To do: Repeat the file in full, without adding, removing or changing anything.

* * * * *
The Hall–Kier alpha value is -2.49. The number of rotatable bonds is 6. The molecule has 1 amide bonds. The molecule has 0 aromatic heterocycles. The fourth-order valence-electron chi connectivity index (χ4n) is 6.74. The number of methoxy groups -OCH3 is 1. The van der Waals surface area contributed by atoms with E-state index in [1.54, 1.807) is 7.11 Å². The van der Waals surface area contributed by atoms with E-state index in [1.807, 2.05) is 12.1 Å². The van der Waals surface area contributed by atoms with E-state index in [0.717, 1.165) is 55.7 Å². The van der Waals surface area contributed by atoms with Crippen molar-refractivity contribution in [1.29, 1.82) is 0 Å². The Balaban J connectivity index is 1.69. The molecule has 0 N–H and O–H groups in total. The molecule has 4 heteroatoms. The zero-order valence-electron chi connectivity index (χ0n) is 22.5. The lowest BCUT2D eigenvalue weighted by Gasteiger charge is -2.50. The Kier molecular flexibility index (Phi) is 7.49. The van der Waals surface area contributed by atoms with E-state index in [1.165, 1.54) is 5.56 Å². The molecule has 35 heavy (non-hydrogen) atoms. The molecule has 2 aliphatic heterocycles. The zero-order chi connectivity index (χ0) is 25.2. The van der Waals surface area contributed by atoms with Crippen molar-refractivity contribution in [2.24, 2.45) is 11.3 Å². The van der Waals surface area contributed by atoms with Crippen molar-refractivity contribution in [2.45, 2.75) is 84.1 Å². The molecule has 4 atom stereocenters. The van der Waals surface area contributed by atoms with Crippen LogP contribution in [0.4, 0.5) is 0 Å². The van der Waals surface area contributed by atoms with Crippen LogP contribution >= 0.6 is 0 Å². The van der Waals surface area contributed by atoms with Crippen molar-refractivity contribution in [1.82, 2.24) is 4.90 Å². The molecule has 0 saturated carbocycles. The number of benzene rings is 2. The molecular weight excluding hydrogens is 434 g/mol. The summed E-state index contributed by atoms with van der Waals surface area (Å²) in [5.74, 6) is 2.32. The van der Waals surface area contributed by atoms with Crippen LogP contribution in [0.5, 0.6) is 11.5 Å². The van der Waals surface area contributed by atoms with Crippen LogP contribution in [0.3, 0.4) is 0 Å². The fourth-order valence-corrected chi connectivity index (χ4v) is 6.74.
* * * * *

The Hall–Kier alpha value is -2.49. The number of rotatable bonds is 6. The molecule has 1 amide bonds. The molecule has 0 aromatic heterocycles. The fourth-order valence-electron chi connectivity index (χ4n) is 6.74. The number of methoxy groups -OCH3 is 1. The van der Waals surface area contributed by atoms with E-state index in [1.54, 1.807) is 7.11 Å². The van der Waals surface area contributed by atoms with E-state index in [1.807, 2.05) is 12.1 Å². The van der Waals surface area contributed by atoms with E-state index in [0.717, 1.165) is 55.7 Å². The van der Waals surface area contributed by atoms with Crippen molar-refractivity contribution in [1.29, 1.82) is 0 Å². The Balaban J connectivity index is 1.69. The molecule has 0 N–H and O–H groups in total. The molecule has 4 heteroatoms. The zero-order valence-electron chi connectivity index (χ0n) is 22.5. The lowest BCUT2D eigenvalue weighted by Gasteiger charge is -2.50. The Kier molecular flexibility index (Phi) is 7.49. The van der Waals surface area contributed by atoms with E-state index in [1.165, 1.54) is 5.56 Å². The molecule has 35 heavy (non-hydrogen) atoms. The molecule has 2 aliphatic heterocycles. The zero-order chi connectivity index (χ0) is 25.2. The van der Waals surface area contributed by atoms with Crippen molar-refractivity contribution in [2.24, 2.45) is 11.3 Å². The van der Waals surface area contributed by atoms with Crippen molar-refractivity contribution in [2.45, 2.75) is 84.1 Å². The molecule has 4 atom stereocenters. The van der Waals surface area contributed by atoms with Crippen LogP contribution in [0.4, 0.5) is 0 Å². The van der Waals surface area contributed by atoms with Crippen LogP contribution >= 0.6 is 0 Å². The van der Waals surface area contributed by atoms with Crippen molar-refractivity contribution in [1.82, 2.24) is 4.90 Å². The molecule has 0 saturated carbocycles. The number of benzene rings is 2. The molecular weight excluding hydrogens is 434 g/mol. The summed E-state index contributed by atoms with van der Waals surface area (Å²) in [5.74, 6) is 2.32. The van der Waals surface area contributed by atoms with Crippen LogP contribution in [0.5, 0.6) is 11.5 Å². The van der Waals surface area contributed by atoms with Crippen LogP contribution in [0.3, 0.4) is 0 Å². The fourth-order valence-corrected chi connectivity index (χ4v) is 6.74.